Two weeks ago, I spent an hour riding around with Albemarle County Police Sergeant Jim Larkin and Denny King, a Scottsville candidate for the Board of Supervisors. As part of their discourse, King asked the sergeant about the housing issues his officers face. For the next few minutes, Larkin relayed the travails incoming police encounter in trying to purchase a home in Albemarle. Larkin had moved here in the early ’90s, predating the incredible housing boom of recent years, and was able to procure a home. Today, though, he said it is nearly impossible for an officer to buy here. As a result, most live outside the county.
Of the associations the B-52’s bring to mind—the ’80s, love shacks, thrift store chic—housing for cops doesn’t come up readily. Yet last summer, the band played a Charlottesville benefit concert for mortgage downpayment assistance.
Lieutenant John Teixeira, spokesman for the county police, confirms what Larkin had to say, stating that nearly 70 percent of the county’s 120 officers live outside Albemarle. Rather than blame the county’s affordable housing policy, he drew focus to the disparity between officer pay and the overall cost of living in our area, which he says is just about on par with Northern Virginia.
"But we don’t offer the type of salaries they do, so it is very much an issue for us," he says. "We’ve had several qualified applicants withdraw from the application process once they found out how much it costs to live here."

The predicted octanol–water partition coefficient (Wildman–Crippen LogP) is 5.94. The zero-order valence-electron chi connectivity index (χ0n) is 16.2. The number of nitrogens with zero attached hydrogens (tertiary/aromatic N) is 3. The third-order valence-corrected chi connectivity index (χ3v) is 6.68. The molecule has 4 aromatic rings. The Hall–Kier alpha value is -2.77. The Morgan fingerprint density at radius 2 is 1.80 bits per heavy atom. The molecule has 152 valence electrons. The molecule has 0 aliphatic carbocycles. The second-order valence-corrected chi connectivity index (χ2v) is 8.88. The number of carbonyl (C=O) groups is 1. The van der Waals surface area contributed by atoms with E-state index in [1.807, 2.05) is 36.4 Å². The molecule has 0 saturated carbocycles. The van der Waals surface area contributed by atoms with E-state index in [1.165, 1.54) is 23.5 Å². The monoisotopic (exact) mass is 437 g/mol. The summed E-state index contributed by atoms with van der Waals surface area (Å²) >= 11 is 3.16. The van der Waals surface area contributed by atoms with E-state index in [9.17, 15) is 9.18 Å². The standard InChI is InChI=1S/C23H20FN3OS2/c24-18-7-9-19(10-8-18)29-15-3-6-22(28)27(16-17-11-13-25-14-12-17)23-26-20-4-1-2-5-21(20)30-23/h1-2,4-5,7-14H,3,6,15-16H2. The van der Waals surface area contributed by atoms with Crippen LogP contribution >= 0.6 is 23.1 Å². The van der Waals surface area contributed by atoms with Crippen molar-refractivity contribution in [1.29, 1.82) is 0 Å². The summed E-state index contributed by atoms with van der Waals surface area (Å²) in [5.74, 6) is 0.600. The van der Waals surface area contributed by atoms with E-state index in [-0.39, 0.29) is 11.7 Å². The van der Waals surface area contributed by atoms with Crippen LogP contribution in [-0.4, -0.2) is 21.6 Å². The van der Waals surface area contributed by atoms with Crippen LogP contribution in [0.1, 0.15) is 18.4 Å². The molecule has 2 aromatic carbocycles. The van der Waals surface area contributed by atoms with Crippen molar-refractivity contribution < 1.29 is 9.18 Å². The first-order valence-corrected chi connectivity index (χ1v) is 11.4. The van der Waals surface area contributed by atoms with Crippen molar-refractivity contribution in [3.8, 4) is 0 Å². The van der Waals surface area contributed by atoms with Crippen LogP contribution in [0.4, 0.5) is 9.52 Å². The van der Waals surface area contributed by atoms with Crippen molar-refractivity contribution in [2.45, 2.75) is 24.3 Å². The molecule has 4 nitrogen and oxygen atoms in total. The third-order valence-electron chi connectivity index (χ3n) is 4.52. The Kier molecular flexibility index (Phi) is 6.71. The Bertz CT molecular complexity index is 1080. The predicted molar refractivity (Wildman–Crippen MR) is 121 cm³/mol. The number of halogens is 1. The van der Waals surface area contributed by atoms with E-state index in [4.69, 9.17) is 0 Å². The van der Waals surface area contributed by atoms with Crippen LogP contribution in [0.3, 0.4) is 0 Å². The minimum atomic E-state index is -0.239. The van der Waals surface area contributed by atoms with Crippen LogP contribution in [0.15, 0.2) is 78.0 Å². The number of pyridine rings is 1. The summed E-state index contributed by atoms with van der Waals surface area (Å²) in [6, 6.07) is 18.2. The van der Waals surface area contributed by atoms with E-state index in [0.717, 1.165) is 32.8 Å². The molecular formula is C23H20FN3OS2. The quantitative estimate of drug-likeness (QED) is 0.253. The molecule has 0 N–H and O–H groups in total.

Albemarle officers currently start at $33,700 a year, while the Prince William County Police website shows their salary starting at $44,086. The Charlottesville Area Association of Realtors (CAAR) report shows that the current median sales price of a single-family attached home is $224,900, while a detached home is $399,000. The Northern Virginia Association of Realtors reports a median sold price for a single-family attached home in Prince William as $291,755 and a detached as $435,036.
For policymakers, this reality is particularly troubling. The notion that the people—nurses, teachers, firefighters, among them—who serve county residents can’t actually afford to live here doesn’t quite sit right. That is why a few years ago CAAR created a Workforce Housing Fund, pledging $500,000 to assist with mortgage downpayment assistance. One of the ways CAAR has done this is by sponsoring a concert—last year’s performer was Train, this year’s the B-52’s—where part of the proceeds go to the housing fund. While it is CAAR’s task to raise the money, the actual administering of the fund is left to the Piedmont Housing Alliance (PHA) through their Regional Homeownership Center (RHOC).
As of PHA’s most recent report, the fund has helped with home purchases for three area officers, one in Fluvanna and two in Albemarle. One of those in Albemarle is actually a city policeman and was featured in ads put out by PHA that picture the officer out on duty patrolling Charlottesville’s streets. "But today, he’s cruising in unfamiliar territory—his home," a voice over says. The officer is shown walking up onto his porch where he picks up a newspaper.
As heartwarming as the ad is, teachers (who greatly outnumber police) have taken up most of the fund and available affordable housing so far. Which brings us back to the conundrum facing county police who would like to live in Albemarle: For now, as Teixeira relates, they are going elsewhere, like Lake Monticello in Fluvanna County or Waynesboro in Augusta County. "They get better houses on bigger lots for less money," he explains. "That’s really what it comes down to."
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